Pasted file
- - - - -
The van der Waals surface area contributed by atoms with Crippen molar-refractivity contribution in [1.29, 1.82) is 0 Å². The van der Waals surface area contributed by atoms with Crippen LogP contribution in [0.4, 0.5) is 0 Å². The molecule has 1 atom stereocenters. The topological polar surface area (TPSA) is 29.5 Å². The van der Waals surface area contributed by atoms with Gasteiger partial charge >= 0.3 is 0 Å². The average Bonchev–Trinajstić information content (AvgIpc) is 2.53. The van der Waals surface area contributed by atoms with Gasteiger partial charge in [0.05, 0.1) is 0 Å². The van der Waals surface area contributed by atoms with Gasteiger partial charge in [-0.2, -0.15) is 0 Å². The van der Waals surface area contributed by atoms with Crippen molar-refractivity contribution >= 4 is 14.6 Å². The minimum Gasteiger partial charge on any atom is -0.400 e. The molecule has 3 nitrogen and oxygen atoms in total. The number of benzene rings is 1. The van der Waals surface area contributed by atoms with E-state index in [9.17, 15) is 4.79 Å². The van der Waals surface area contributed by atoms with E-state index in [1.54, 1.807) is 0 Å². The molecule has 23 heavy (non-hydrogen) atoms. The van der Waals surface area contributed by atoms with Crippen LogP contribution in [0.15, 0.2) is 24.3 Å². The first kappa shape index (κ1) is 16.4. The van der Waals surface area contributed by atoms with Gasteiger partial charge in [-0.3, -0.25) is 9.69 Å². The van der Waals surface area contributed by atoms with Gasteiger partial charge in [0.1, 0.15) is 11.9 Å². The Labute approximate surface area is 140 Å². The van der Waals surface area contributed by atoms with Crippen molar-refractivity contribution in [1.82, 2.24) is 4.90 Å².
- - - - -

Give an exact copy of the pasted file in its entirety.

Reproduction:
The van der Waals surface area contributed by atoms with Crippen molar-refractivity contribution in [1.29, 1.82) is 0 Å². The van der Waals surface area contributed by atoms with Crippen LogP contribution in [0.4, 0.5) is 0 Å². The molecule has 1 atom stereocenters. The topological polar surface area (TPSA) is 29.5 Å². The van der Waals surface area contributed by atoms with Gasteiger partial charge >= 0.3 is 0 Å². The average Bonchev–Trinajstić information content (AvgIpc) is 2.53. The van der Waals surface area contributed by atoms with Gasteiger partial charge in [0.05, 0.1) is 0 Å². The van der Waals surface area contributed by atoms with Gasteiger partial charge in [-0.2, -0.15) is 0 Å². The van der Waals surface area contributed by atoms with Crippen molar-refractivity contribution >= 4 is 14.6 Å². The minimum Gasteiger partial charge on any atom is -0.400 e. The molecule has 3 nitrogen and oxygen atoms in total. The number of benzene rings is 1. The van der Waals surface area contributed by atoms with E-state index in [9.17, 15) is 4.79 Å². The van der Waals surface area contributed by atoms with E-state index in [1.54, 1.807) is 0 Å². The molecule has 23 heavy (non-hydrogen) atoms. The van der Waals surface area contributed by atoms with Crippen LogP contribution in [0.15, 0.2) is 24.3 Å². The first kappa shape index (κ1) is 16.4. The van der Waals surface area contributed by atoms with Gasteiger partial charge in [-0.3, -0.25) is 9.69 Å². The van der Waals surface area contributed by atoms with Gasteiger partial charge in [0.1, 0.15) is 11.9 Å². The Labute approximate surface area is 140 Å². The van der Waals surface area contributed by atoms with Crippen molar-refractivity contribution in [1.82, 2.24) is 4.90 Å².